Natural Language Processing has evolved significantly in recent years, especially with the creation of sophisticated language models. Almost all natural language tasks, including translation and reasoning, have seen notable advances in the performance of well-known models like GPT 3.5, GPT 4, BERT, PaLM, etc. A number of benchmarks are used to access and evaluate these developments in the field of Artificial Intelligence. Benchmark is basically a collection of standardized tasks made to test language models’ (LLMs’) abilities.
Considering the GLUE and the SuperGLUE benchmark, which were among the first few language understanding benchmarks, models like BERT and GPT-2 were more challenging as language models have been beating these benchmarks, sparking a race between the development of the models and the difficulty of the benchmarks. Scaling up the models by making them bigger and training them on bigger datasets is the key to enhanced performance. LLMs have demonstrated outstanding performance on a variety of benchmarks that gauge their capacity for knowledge and quantitative reasoning, but when these models score higher on the current standards, it is clear that these benchmarks are no longer useful for assessing the models’ capabilities.
To address the limitations, a team of researchers has proposed a new and unique benchmark called ARB (Advanced Reasoning Benchmark). ARB is made to convey more difficult issues in a variety of subject areas, such as mathematics, physics, biology, chemistry, and law. ARB, in contrast to earlier benchmarks, focuses on complex reasoning problems in an effort to improve LLM performance. The team has also introduced a set of math and physics questions as a subset of ARB that demand sophisticated symbolic thinking and in-depth subject knowledge. These issues are exceptionally difficult and outside the scope of LLMs as they exist today.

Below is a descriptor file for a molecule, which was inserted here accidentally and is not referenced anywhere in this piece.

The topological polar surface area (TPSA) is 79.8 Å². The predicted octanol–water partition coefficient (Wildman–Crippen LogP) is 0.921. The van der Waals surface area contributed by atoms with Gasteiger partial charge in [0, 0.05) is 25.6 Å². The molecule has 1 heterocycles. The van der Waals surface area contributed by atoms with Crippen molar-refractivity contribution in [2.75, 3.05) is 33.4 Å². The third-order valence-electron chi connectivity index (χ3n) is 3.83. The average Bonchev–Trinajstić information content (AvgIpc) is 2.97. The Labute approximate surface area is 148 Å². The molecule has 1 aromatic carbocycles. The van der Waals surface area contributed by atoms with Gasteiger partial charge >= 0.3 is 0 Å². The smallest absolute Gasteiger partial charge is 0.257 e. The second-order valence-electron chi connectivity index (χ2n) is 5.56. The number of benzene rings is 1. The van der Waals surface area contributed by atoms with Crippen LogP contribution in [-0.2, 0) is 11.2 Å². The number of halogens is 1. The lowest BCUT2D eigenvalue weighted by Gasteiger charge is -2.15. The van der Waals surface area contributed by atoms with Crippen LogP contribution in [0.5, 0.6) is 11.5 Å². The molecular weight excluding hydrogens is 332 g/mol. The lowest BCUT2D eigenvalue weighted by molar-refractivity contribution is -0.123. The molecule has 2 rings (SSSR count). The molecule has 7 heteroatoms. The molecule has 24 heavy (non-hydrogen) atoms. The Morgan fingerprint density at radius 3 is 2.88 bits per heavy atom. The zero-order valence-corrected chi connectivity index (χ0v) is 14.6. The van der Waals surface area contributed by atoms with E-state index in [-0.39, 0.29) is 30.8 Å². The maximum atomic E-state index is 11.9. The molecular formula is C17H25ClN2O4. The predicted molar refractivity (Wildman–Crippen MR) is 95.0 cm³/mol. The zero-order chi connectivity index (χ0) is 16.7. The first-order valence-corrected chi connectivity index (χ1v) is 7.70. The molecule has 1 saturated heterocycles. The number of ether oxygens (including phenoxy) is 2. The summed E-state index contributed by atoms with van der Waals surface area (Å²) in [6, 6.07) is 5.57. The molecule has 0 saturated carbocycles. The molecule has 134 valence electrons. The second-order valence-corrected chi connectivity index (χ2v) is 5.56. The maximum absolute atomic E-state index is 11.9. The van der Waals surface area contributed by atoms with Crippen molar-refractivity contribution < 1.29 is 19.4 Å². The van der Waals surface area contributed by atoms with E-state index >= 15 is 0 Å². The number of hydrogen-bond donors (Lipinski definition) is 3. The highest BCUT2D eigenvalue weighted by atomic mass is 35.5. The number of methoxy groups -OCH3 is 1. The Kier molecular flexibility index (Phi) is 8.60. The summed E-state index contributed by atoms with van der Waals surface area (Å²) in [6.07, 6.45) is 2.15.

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The team has evaluated these new models on the ARB benchmark, including GPT-4 and Claude. These models struggled to manage the complexity of these difficulties, as evidenced by the findings, which demonstrate that they perform on the more difficult tasks contained in ARB with scores significantly below 50%. The team has also demonstrated a rubric-based evaluation approach to improve the evaluation process. By using this strategy, GPT-4 may evaluate its own intermediate reasoning processes as it tries to solve ARB problems. This broadens the scope of the review process and sheds light on the model’s problem-solving strategy.
The symbolic subset of ARB has been subjected to human review as well. Human annotators have been asked to solve the problems and provide their own evaluations. There has been a promising agreement between the human evaluators and GPT-4’s rubric-based evaluation scores, suggesting that the model’s self-assessment aligns reasonably well with human judgment. With hundreds of issues requiring expert reasoning in quantitative fields, where LLMs have typically had difficulty, the new dataset significantly outperforms previous benchmarks.
In contrast to the multiple-choice questions in past benchmarks, a sizable number of the issues are made up of short-answer and open-response questions, making it harder for LLMs to be evaluated. A more accurate evaluation of the models’ capacities to handle complicated, real-world problems is made possible by the combination of expert-level reasoning tasks and more realistic question formats.
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We are releasing the Advanced Reasoning Benchmark dataset for LLMs (ARB)!– Evaluates SotA LLMs on ARB, on which even GPT4 struggles– Explores the feasibility of letting LLMs generate and use rubrics to evaluate generated solutions.proj: https://t.co/HdHYqSNZFW(1/N) pic.twitter.com/s8uCEssupD— DuckAI (@TheDuckAI) July 26, 2023
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